The Racial Mountain
What is the Harlem Renaissance? The Harlem Renaissance was a movement that was prompted by the advocacy of racial equality that began in the early 1920s and lasted into the 1930s. Also known as the “New Negro Movement”, the Renaissance was the development of African American culture, and was the most influential movement in African American literary history, cultural literature, and music, theatrical and visual arts. Participants such as Zora Neal Hurston, W.E.B. DuBoise, and Langston Hughes, among others sought to reconceptualize “the Negro” apart from the white stereotypes that had influenced African-American’s relationship to their heritage and to each other. In this paper we will discuss the contributions Langston Hughes made to the movement and his thought process and reasoning for doing so.
Langston Hughes was an African-American poet and writer whose literary works became well known during the era of the Harlem Renaissance. Hughes’ father was a lawyer who had moved to Mexico not long after he was born to escape the racism in America leaving Hughes to be raised by his mother, a schoolteacher, and his grandmother. After graduating high school he attended a year of college at Columbia University but would later return to Lincoln University where he would complete his college education. He wrote many different works of literature such as The New Negro and The Weary Blues but it was his novel Not Without Laughter that would solidify his reputation in the Negro community. By the late 1930s he had a hand in drama production and screenwriting, and had started writing his own autobiography.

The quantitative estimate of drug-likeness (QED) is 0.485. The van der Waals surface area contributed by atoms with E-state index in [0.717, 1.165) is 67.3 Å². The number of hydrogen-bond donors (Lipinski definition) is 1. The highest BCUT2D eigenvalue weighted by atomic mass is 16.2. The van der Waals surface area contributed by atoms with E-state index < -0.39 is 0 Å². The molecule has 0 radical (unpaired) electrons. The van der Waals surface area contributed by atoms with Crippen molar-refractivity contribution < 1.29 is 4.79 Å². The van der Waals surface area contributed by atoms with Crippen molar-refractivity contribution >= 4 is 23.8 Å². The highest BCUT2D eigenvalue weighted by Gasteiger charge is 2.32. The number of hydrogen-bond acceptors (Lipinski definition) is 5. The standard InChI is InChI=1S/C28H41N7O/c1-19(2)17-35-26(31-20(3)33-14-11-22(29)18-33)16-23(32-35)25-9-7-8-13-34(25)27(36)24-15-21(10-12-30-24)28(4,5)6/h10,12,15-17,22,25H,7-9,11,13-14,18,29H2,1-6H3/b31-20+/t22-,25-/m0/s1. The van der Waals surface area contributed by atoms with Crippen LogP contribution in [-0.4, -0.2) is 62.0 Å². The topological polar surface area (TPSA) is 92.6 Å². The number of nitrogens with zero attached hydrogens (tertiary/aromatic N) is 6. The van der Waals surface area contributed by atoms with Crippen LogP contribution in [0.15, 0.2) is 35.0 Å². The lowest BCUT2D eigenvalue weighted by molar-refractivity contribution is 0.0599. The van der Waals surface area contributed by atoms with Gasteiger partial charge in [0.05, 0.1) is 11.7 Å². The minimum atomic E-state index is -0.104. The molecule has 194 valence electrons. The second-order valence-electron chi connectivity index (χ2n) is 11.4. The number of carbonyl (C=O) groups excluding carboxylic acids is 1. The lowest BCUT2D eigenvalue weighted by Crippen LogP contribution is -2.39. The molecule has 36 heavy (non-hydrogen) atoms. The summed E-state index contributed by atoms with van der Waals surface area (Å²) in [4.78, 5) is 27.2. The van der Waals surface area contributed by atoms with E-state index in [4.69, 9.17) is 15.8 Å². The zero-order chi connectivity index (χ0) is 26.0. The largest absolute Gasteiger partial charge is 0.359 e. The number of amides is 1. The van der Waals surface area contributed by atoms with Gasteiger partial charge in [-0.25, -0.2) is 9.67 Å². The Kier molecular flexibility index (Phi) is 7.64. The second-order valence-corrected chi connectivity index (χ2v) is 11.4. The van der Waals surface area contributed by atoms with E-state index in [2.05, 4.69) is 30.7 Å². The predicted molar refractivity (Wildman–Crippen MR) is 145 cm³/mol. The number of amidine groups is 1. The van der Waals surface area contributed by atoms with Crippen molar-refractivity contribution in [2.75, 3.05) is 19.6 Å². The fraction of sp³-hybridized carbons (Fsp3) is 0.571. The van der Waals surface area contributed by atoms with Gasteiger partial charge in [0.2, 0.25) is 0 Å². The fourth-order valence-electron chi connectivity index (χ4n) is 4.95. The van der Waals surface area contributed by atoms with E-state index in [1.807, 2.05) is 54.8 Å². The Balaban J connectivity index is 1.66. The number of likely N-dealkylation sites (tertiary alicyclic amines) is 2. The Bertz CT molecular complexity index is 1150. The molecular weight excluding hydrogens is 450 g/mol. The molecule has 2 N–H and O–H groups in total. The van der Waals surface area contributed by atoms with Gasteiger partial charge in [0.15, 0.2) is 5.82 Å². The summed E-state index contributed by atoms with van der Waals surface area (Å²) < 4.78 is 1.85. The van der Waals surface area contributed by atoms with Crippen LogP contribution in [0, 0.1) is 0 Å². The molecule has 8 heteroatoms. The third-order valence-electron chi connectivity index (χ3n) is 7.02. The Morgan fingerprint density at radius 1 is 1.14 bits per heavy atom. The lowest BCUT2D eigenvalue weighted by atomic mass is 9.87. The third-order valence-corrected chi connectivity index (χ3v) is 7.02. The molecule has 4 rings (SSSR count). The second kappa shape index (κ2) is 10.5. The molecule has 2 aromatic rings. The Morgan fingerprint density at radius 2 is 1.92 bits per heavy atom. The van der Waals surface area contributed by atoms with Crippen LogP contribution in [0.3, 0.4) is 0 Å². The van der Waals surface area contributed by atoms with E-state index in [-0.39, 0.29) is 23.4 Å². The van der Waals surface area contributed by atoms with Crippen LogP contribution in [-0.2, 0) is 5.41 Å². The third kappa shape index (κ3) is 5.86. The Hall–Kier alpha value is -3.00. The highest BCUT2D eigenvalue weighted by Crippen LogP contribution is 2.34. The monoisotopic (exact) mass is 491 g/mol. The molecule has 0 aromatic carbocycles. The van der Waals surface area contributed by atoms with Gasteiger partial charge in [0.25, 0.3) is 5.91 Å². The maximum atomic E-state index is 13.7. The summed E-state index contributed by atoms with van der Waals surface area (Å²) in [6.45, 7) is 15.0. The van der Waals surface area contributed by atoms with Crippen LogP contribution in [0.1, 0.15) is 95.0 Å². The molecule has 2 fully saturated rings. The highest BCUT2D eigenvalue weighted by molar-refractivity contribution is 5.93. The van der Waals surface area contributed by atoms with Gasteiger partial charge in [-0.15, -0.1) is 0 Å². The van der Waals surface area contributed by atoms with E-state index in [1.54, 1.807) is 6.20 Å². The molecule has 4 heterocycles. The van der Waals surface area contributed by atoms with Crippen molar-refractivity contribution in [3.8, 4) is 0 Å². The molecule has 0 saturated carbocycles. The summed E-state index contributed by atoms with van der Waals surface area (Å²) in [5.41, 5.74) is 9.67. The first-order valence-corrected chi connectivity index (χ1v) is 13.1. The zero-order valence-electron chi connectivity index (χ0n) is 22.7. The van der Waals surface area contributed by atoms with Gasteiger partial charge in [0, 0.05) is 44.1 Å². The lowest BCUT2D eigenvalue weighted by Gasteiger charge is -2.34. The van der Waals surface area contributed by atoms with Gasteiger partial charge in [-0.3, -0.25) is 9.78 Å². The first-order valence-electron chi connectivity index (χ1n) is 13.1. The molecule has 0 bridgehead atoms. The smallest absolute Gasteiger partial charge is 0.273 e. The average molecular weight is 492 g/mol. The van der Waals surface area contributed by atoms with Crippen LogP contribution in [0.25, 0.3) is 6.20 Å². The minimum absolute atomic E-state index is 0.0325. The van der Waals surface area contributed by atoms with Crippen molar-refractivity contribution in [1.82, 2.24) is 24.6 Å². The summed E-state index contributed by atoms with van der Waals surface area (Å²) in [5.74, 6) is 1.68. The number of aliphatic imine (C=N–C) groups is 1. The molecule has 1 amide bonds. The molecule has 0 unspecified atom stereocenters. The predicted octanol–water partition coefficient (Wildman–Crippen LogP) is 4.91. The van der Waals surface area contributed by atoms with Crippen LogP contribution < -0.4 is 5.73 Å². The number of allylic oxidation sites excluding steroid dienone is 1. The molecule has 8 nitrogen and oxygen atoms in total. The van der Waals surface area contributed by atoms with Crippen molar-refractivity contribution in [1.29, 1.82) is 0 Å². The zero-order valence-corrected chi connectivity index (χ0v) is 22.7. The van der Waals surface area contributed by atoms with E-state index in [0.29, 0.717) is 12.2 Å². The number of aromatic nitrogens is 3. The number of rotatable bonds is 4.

His literary works helped shape American literature and politics, like others active in the Harlem Renaissance, Hughes had a strong sense of racial pride and “…urged African American artists to embrace black popular culture” (Baym 806). “His mother spent most of his childhood searching for employment, so Hughes...
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